Interior Inspiration

Why the Bauhaus movement was important for modern design


Much of what we know and recognize as modern design and architecture had its start at a small school in Germany that only existed for 14 years: The Bauhaus. This famous school of design started the Bauhaus Movement, which informed the entire Modernist movement worldwide. In fact, Bauhaus style has informed the streamlined silhouettes of our most popular sofa designs, including Mota, LalaBlumen, and Gio.

Lala Modern SofaImage: Lala Sofa

The foundation of the movement was inspired by the concept of uniting art and industrial design. The founders had the goal to bring art and design to everyday people by making everyday objects more interesting and more functional. This eventually led to their rallying cry of “form follows function.”

The school itself was started in 1919 in the city of Weimar by German architect Walter Gropius. The Bauhaus, which means “house of building,” required students of all backgrounds to receive basic instruction on color theory, materials, and general design. From there, they could move on to specialized study such as metalworking, cabinetmaking, weaving, pottery, typography, and wall painting. Gropius’ construction of the school aimed to reunite arts through craft.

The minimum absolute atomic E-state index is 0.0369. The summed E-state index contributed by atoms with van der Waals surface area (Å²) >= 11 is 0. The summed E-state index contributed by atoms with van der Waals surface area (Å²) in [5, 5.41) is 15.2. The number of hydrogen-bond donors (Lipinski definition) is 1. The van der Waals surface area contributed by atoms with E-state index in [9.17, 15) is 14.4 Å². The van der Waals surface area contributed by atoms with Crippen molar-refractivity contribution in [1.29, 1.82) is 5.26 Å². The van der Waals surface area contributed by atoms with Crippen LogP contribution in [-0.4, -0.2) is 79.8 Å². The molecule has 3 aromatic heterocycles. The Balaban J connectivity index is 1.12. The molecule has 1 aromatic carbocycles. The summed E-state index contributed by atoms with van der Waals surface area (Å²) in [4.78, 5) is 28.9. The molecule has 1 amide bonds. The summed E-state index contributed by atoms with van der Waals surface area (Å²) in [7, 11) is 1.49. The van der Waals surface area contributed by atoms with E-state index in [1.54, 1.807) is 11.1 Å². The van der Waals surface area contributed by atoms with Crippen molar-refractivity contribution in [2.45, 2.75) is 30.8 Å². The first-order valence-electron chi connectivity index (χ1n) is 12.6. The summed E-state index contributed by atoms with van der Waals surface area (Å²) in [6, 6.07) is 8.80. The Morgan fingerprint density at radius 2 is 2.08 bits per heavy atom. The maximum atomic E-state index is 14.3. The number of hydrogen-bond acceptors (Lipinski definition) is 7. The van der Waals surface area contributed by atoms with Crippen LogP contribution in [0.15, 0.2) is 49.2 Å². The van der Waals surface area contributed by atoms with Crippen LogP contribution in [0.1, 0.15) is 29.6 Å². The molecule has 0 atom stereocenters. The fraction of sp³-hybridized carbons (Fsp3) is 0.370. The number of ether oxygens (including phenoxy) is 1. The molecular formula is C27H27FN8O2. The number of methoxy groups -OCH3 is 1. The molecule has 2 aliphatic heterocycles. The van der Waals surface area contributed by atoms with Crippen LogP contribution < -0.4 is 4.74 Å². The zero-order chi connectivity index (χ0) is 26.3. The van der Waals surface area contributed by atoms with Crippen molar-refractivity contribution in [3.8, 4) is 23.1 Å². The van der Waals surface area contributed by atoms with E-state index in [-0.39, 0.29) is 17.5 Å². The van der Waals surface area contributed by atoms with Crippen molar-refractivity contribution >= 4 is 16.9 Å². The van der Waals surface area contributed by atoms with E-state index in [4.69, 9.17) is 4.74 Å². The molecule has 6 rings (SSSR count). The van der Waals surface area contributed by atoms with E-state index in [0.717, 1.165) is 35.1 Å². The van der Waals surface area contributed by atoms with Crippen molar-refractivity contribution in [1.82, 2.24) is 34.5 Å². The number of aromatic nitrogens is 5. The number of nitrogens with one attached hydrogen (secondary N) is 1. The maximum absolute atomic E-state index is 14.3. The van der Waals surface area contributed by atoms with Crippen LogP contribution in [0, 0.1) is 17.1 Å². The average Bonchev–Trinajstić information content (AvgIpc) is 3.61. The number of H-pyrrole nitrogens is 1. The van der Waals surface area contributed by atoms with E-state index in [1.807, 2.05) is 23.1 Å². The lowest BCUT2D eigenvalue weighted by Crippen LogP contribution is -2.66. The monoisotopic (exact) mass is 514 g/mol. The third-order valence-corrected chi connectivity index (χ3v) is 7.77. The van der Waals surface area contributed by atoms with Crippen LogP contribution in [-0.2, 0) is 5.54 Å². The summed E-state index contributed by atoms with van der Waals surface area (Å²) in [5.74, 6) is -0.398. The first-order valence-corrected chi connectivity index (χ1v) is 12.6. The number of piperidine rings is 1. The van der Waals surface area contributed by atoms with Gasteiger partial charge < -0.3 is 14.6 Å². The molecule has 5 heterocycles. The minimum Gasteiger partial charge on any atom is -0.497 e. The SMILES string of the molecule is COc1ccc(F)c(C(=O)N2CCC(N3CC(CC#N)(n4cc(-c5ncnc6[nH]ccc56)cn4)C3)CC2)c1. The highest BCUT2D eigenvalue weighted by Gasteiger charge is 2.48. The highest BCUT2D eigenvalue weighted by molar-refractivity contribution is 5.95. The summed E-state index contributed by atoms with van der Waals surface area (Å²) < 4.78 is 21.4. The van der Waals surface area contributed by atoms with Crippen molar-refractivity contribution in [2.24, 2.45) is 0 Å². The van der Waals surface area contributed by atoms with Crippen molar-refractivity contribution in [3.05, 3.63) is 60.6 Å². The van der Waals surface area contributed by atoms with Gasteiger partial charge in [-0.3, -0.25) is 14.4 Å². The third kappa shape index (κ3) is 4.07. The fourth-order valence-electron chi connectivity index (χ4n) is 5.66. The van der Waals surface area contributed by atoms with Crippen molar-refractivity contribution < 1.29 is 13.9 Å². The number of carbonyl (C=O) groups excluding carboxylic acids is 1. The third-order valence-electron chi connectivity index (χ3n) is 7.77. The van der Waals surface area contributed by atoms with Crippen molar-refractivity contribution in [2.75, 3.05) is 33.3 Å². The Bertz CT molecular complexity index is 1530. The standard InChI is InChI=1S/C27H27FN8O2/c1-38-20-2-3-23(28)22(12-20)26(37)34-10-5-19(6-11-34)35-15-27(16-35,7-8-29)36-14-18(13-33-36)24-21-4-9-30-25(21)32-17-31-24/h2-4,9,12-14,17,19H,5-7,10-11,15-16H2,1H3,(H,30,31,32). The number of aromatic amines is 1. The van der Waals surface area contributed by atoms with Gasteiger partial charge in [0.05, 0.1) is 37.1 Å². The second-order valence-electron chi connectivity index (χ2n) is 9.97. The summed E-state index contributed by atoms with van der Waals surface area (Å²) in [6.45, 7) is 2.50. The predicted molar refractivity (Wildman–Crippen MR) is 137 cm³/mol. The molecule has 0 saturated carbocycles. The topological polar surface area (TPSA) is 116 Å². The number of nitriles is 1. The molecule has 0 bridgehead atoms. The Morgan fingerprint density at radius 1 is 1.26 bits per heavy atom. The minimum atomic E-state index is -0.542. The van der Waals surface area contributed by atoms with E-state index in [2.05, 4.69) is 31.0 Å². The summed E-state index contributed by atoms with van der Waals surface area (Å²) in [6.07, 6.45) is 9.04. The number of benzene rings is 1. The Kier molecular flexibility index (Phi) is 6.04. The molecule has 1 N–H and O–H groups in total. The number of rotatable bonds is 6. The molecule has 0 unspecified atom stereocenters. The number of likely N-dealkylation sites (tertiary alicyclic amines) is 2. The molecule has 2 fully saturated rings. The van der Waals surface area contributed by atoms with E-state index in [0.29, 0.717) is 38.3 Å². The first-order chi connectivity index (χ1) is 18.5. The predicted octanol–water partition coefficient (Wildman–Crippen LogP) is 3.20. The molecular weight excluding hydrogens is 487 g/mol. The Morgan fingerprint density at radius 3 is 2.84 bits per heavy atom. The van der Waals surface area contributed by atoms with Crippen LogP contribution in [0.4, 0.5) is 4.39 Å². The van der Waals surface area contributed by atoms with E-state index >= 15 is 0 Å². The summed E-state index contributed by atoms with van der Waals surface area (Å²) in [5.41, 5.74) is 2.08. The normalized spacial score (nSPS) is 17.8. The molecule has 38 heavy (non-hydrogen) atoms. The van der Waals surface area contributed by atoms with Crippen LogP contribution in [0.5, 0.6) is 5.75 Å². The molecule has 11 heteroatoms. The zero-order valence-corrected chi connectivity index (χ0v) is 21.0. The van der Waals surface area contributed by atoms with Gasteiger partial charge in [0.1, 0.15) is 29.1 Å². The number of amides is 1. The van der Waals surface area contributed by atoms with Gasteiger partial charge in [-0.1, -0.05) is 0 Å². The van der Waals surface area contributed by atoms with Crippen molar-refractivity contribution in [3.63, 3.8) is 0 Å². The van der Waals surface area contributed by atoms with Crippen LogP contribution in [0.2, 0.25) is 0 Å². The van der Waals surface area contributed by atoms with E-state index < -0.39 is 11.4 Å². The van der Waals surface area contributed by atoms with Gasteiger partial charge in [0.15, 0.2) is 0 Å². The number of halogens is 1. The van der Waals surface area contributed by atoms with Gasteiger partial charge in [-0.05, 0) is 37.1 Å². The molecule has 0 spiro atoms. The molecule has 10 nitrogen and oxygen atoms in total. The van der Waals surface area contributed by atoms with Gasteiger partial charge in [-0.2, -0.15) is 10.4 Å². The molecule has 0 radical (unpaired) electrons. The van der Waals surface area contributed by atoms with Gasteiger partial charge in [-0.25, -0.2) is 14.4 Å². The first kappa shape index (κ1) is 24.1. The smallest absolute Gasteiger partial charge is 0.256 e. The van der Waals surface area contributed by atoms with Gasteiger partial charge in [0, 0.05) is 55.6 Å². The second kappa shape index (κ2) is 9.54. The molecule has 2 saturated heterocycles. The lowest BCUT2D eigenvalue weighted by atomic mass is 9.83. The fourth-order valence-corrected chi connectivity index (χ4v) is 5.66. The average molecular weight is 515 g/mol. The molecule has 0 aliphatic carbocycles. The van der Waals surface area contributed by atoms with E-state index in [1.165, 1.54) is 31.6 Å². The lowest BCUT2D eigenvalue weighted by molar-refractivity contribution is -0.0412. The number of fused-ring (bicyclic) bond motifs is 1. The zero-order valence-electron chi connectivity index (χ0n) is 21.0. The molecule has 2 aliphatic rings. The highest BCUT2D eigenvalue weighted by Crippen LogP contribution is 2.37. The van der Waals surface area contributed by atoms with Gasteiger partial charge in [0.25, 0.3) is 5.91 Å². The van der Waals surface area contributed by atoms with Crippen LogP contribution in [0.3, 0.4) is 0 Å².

Nesting tables by Josef Albers
Image via Dezeen: Nesting Tables by Josef Albers

The courses encouraged students to incorporate technology into their designs, as well as emphasizing the need to create design that could be mass-produced. This is what led to the utilitarian-style design typically attributed to the Bauhaus movement. Following the mantra “form follows function”, students were taught to make everyday objects more beautiful, while still being accessible. In all, the Bauhaus movement believed “less is more” in everything from colors to furniture to teapots to architecture.

Tea infuser by Marianne BrandtImage via Dezeen: Tea infuser by Marianne Brandt

In 1925 the school moved to Dessau, where a new building showcased principles of modern design: steel-frame construction, a glass curtain wall, and an asymmetrical, pinwheel plan, where classroom and administrative spaces were designed out of a central hub.